As a member of the SPAB's Mills Section, I agree with its "Philosophy of repair of windmills and watermills" which states its aim "to fight for the conservation and repair of any mill which retains its machinery" and that "Windmills and watermills are primarily machines, and proposals to convert them to other uses will always be critically examined".
This philosophy does not preclude conversion to other uses, but does try to avoid the wholesale destruction of an irreplacable part of out national heritage that has happened with poorly considered conversions in the past.
From a personal viewpoint, the continued existance of a windmill tower, as a landmark feature, even if house converted, is preferable to the total loss of the mill remains that might have occured simply through disuse and decay. However remember that windmills depend on a close relationship with the wind from which they derived their power - a conversion that envelopes the remains within a larger development, and thus separates the mill from its natural source of energy, must surely be considered poorly judged.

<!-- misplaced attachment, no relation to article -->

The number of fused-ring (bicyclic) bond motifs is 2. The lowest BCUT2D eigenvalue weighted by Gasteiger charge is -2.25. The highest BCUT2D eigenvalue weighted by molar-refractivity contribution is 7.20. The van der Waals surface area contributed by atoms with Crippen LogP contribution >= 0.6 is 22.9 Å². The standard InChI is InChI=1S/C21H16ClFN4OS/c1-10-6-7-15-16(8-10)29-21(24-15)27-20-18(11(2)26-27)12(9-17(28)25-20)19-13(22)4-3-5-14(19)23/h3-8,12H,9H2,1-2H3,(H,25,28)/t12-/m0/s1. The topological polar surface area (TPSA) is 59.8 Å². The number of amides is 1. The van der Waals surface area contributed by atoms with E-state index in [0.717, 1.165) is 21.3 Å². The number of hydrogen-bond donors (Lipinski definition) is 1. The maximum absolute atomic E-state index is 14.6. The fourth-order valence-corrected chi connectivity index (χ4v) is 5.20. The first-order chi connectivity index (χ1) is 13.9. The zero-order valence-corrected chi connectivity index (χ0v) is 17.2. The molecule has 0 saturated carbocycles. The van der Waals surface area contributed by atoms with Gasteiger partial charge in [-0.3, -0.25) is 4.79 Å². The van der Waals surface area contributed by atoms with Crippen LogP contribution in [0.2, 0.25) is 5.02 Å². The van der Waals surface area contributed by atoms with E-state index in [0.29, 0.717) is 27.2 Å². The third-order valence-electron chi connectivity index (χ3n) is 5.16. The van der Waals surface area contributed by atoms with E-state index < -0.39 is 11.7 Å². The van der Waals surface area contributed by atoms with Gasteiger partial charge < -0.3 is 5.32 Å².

The conversions included have taken place over a considerable period of time. Here's hoping that in these enlightened times, conversion is viewed less as the only possibility for preservation, and that any future conversions are done with regard for maintaining all existing structure, and for preserving the historical and technical integrity of the mill and its surroundings.
When all's said and done, there's considerable romance and cachet in living in a converted windmill - many of these properies are extremely desirable, despite the considerable loss to our heritage that the conversion process occasioned.
|Last updated 03/03/2017||Text and images © Mark Berry, 1997-2017 -|